Who are we, anyway?

As for me, I am grateful for the memories of reveling and music making and night upon night of the dance floor coming alive to “Wild Thing”.

It’s not unlike church.  A crowd gathers every Sunday wanting to be moved to dance, to enter in, to throw ourselves into the jumble that is life.  We want to laugh and cry and mix it up with friends.  We do it without the slop of beer to loosen us.  But the sense of wanting to be taken into an experience larger than ourselves is real.  Spirit sets the table.  We join the dance.

What I’m realizing is that  I am still a singer in a rock and roll band.

And I like it.


I was blessed to do Clinical Pastoral Education work at Saint Mary’s hospital in Duluth.

Through the program, we met one day a week for group time, spent time on call at the hospital, and most blessedly spent an hour a week in one-on-one conversation with our supervisor.

Mine was a Benedictine nun, Sister Judith by name.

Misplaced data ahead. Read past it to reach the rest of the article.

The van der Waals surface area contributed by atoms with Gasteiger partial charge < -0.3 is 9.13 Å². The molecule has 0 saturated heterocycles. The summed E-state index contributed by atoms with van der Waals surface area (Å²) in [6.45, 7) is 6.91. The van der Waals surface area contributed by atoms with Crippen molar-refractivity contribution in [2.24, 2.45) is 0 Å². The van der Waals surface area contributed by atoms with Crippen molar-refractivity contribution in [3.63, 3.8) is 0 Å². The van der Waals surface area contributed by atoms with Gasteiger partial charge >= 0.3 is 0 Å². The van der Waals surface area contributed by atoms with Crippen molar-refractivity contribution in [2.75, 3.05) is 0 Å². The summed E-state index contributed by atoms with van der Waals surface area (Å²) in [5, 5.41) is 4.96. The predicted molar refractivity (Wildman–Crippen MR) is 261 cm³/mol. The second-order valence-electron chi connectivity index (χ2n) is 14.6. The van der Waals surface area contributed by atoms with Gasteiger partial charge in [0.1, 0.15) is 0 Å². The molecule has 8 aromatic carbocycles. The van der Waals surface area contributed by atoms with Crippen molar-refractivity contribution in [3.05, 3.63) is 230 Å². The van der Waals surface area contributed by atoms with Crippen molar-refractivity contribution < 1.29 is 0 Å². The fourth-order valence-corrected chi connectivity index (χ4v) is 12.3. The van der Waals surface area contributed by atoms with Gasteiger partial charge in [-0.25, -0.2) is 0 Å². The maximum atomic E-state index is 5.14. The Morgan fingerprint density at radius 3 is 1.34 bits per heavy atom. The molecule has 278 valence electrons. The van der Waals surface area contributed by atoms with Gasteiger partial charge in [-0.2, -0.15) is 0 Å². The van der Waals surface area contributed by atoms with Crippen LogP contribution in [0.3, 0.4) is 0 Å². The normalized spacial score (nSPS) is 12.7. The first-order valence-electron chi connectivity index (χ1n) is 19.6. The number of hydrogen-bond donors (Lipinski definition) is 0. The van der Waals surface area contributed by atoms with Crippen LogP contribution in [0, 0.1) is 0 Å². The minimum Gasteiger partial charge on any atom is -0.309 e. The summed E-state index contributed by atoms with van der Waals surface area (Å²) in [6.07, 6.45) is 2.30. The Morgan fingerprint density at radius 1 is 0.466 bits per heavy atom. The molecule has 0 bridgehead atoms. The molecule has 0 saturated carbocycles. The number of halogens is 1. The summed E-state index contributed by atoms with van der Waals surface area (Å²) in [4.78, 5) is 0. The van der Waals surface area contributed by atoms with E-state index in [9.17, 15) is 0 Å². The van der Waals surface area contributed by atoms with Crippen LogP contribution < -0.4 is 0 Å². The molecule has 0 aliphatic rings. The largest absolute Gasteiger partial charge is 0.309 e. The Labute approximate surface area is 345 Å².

She walks with me yet.

CPE is a program that helps pastors and chaplains come to know themselves as ministry instruments.  Since we are complex and lumpy things, we human folk, it is vital that we learn our flinch points and foibles.  Our beauty, too.

I engaged in CPE while I was a student pastor at a church in Duluth.  I was learning how to be a pastor to a congregation of 250 people while taking classes and parenting three small children.

It was and is a perfect set-up for craziness for those of us who want to do it all, and do it all perfectly.

At one of our sessions, after hearing my litany of woeful inadequacy, Sister Judith spoke up in her grounded and gentle way.

What she said was this:  “Elizabeth, you are enough”.

It wasn’t qualified by how many people were in church on Sunday or how well my children were doing or how many papers I had written.

It was just about me being enough.

I am home after ten days of beach walking, book reading, husband savoring and space.

The first well-known entity to greet me was my old friend “not enough”.  Emails and mailboxes and troubles and calculations of church health tumbled into the spaces of being that had been unjumbled.

I spent ten days loose in the arms of Holy enough.

I figure it’s a moveable temple.

Sister Judith, speak on!